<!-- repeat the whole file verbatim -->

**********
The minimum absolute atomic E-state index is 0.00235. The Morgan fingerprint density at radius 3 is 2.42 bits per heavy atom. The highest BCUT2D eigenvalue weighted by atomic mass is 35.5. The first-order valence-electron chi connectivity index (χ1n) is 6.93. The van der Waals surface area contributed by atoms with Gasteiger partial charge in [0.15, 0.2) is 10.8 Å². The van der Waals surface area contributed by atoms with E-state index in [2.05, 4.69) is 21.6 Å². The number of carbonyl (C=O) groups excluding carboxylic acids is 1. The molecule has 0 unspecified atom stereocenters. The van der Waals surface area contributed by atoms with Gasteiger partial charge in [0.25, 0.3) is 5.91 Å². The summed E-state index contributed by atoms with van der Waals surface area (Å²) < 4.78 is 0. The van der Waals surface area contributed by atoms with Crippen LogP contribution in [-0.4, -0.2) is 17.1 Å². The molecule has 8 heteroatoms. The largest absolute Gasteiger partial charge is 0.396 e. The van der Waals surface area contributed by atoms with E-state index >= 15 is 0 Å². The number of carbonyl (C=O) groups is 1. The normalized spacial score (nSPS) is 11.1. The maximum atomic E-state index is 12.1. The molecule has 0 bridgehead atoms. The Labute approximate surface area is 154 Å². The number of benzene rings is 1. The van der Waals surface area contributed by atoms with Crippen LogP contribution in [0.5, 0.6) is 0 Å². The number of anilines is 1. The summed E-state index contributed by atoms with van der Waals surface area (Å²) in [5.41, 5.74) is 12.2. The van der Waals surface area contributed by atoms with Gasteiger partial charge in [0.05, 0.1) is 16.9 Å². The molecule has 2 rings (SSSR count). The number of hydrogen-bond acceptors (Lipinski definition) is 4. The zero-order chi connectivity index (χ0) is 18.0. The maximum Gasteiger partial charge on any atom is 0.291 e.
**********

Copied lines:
The minimum absolute atomic E-state index is 0.00235. The Morgan fingerprint density at radius 3 is 2.42 bits per heavy atom. The highest BCUT2D eigenvalue weighted by atomic mass is 35.5. The first-order valence-electron chi connectivity index (χ1n) is 6.93. The van der Waals surface area contributed by atoms with Gasteiger partial charge in [0.15, 0.2) is 10.8 Å². The van der Waals surface area contributed by atoms with E-state index in [2.05, 4.69) is 21.6 Å². The number of carbonyl (C=O) groups excluding carboxylic acids is 1. The molecule has 0 unspecified atom stereocenters. The van der Waals surface area contributed by atoms with Gasteiger partial charge in [0.25, 0.3) is 5.91 Å². The summed E-state index contributed by atoms with van der Waals surface area (Å²) < 4.78 is 0. The van der Waals surface area contributed by atoms with Crippen LogP contribution in [-0.4, -0.2) is 17.1 Å². The molecule has 8 heteroatoms. The largest absolute Gasteiger partial charge is 0.396 e. The van der Waals surface area contributed by atoms with E-state index >= 15 is 0 Å². The number of carbonyl (C=O) groups is 1. The normalized spacial score (nSPS) is 11.1. The maximum atomic E-state index is 12.1. The molecule has 0 bridgehead atoms. The Labute approximate surface area is 154 Å². The number of benzene rings is 1. The van der Waals surface area contributed by atoms with Crippen LogP contribution in [0.5, 0.6) is 0 Å². The number of anilines is 1. The summed E-state index contributed by atoms with van der Waals surface area (Å²) in [5.41, 5.74) is 12.2. The van der Waals surface area contributed by atoms with Gasteiger partial charge in [0.05, 0.1) is 16.9 Å². The molecule has 2 rings (SSSR count). The number of hydrogen-bond acceptors (Lipinski definition) is 4. The zero-order chi connectivity index (χ0) is 18.0. The maximum Gasteiger partial charge on any atom is 0.291 e.